This image represents false belief that refugees and asylum seekers are not seeking protection urgently as they are still able to carry possessions and some gadgets. Many refugees are spotted staring and playing with their phones, with some are even taking selfies. The fact is they need the technology to navigate their way in order to find the nearest camps, contact their families and locate themselves in unfamiliar surroundings. Also, most of facilities and services available to refugees can only be accessed via online. However, people see this image with a negative tendency ‘they are all doing fine’ in mind. We claim to live in a modern society yet we still perceive technologies (smartphones) as something fancy.
The bitter reality that Government has tried to hide from the public is now up in the screen. Living in a detention centre is not a hopeful journey for many refugees, with a numerous report of abuse and self harm among the detainees. The matter regarding many refugees that have spent years in camps also has been criticised by UN and humanitarian groups. The image should be a wake up calls for Australian Government to take this issue seriously as the money allocated to fund the refugees in camps cannot be said to be small. Australia Government should rethink their decision. Instead of wasting money to imprisoned refugees in Nauru Island, we should let asylum seekers inside Australia which is far cheaper.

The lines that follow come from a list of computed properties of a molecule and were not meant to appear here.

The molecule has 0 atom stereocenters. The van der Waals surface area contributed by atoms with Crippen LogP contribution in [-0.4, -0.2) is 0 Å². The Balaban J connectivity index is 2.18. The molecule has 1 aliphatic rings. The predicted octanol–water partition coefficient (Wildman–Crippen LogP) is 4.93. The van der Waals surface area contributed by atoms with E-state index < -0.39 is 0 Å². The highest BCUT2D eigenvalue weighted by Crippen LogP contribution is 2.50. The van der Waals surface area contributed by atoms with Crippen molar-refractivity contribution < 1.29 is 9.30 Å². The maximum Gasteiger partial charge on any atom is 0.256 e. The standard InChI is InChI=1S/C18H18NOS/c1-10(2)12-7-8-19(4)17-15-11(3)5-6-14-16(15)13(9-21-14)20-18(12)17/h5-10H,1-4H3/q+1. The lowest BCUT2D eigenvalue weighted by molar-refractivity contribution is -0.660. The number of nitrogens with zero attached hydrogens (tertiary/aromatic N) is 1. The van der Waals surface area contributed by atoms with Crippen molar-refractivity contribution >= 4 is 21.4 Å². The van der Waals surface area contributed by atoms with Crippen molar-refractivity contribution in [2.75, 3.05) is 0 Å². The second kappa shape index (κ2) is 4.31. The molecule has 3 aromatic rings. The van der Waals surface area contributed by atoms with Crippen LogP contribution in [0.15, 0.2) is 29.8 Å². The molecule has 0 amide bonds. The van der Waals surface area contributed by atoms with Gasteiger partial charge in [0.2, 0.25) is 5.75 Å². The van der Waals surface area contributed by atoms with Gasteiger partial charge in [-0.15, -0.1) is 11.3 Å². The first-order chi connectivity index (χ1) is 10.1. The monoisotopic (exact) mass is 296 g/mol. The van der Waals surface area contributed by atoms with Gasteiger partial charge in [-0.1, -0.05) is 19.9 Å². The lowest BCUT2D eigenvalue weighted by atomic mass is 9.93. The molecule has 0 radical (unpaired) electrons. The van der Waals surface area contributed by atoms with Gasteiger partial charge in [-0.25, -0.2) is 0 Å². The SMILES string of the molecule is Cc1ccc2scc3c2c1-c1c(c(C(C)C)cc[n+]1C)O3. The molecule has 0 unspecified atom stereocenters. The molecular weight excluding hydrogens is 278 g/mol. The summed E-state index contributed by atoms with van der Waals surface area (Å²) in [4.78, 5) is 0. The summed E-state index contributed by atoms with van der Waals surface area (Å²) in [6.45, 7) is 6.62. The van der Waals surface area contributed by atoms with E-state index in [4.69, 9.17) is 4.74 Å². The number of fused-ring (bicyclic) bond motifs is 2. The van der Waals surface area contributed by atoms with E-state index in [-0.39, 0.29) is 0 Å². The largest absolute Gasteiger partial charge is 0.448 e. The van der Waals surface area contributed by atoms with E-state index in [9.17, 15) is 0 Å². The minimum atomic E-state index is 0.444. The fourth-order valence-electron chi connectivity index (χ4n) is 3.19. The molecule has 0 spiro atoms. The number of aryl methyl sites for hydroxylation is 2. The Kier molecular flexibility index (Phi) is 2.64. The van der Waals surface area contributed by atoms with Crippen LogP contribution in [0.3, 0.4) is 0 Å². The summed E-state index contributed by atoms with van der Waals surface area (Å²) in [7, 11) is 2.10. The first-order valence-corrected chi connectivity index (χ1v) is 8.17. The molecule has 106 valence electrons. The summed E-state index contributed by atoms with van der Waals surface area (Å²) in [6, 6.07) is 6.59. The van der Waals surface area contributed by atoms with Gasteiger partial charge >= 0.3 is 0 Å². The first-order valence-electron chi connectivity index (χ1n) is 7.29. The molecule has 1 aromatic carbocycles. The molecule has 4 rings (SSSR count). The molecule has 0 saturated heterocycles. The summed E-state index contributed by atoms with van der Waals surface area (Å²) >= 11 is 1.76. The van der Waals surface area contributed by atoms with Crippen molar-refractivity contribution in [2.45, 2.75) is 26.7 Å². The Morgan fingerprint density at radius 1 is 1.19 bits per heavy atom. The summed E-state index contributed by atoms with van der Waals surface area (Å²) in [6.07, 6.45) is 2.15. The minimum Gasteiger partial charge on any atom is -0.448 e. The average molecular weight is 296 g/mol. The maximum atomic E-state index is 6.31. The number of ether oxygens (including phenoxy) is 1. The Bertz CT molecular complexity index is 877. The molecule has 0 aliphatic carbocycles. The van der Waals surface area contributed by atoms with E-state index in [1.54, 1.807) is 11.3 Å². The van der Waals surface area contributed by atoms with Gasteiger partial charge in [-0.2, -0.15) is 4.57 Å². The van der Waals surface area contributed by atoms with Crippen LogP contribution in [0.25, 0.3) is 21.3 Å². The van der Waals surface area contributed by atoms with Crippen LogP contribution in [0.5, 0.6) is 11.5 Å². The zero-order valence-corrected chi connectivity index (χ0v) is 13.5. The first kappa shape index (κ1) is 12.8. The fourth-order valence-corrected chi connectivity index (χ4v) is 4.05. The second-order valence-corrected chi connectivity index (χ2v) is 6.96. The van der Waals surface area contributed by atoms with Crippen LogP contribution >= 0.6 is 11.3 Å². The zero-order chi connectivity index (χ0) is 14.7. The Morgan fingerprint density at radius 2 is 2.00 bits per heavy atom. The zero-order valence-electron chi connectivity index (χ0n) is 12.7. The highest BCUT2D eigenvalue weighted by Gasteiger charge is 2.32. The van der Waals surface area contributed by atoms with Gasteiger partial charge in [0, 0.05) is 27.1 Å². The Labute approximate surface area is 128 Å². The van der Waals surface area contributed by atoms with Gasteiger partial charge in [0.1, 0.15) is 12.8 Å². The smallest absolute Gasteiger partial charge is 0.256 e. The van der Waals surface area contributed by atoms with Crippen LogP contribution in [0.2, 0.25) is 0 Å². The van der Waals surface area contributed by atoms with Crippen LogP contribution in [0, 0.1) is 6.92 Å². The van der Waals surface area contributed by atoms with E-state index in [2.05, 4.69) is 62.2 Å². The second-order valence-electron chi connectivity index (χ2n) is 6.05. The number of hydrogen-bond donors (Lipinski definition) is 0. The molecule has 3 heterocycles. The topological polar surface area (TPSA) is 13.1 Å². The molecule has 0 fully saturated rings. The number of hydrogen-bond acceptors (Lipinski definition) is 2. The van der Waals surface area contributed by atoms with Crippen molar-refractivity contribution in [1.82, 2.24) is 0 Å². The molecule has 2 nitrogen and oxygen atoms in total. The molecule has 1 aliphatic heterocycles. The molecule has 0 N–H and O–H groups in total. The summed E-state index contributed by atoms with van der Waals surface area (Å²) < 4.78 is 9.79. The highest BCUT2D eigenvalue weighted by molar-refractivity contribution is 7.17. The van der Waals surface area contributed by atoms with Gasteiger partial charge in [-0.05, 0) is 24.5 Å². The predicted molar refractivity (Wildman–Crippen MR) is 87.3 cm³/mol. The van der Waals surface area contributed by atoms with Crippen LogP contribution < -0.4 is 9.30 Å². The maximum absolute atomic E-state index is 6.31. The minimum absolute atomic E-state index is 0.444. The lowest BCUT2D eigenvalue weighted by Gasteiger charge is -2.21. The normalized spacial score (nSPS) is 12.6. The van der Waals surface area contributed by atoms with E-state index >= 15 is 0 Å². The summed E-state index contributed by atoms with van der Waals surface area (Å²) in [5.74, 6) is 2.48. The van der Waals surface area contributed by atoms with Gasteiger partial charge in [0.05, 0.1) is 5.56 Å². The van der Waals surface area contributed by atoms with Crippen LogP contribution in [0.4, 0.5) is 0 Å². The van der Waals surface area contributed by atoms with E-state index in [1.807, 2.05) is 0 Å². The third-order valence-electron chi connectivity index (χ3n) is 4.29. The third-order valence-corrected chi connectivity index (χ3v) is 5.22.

3. Plastic Bag
Have you ever imagined putting a living creature inside a shopping bag? A baby sleeping covered in a plastic with small hole in it is a powerful message to the world that the refugees are in need of emergency support. Due to the massive wave of Syrian refugees and the poor system of its placement, many of them have to sleep in public places like train stations.
4. Silver Skin
5. The Barbed Wire
“Why would an ISIS terrorist sit and wait to be a refugee for three years to get into the US, when they could get a radicalized European citizen and fly here on a visa waiver and then live here under the radar?”
This photo brings a new hope for asylum seekers waiting to be resettled in Australia. After some leaked photos and datas from detention centre, the awareness of displaced people has come to light. This opportunity is used by many activists and communities to voice their hope to house many asylum seekers that still remain in the camps. They use the term “prison” in Manus and Nauru Island which certainly has an unpleasant connotation. Asylum seekers are not criminals and shouldn’t be kept and treated badly.
7. Real Australian Say Welcome
The poster is inspired by the National Anthem where there is a verse ‘courage to combine’. The artist, Peter Dew feels that Australia should be more open to asylum seekers. Many asylum seekers have spent years in detention centres without any certainty. The aim of the poster is to inspire people that Australia is a multicultural country and we have a place for asylum seekers. The poster is very simple yet powerful enough to break the idea of ‘invasion of refugees’. The refugees that can assimilate and contribute to society are likely to be given a warm welcome first by Australian.
8. #BringThemHere Part 2
9. Friendly Stranger
“Someone strong and smiling in the same tragic situation is a thousand times more powerful and touching.”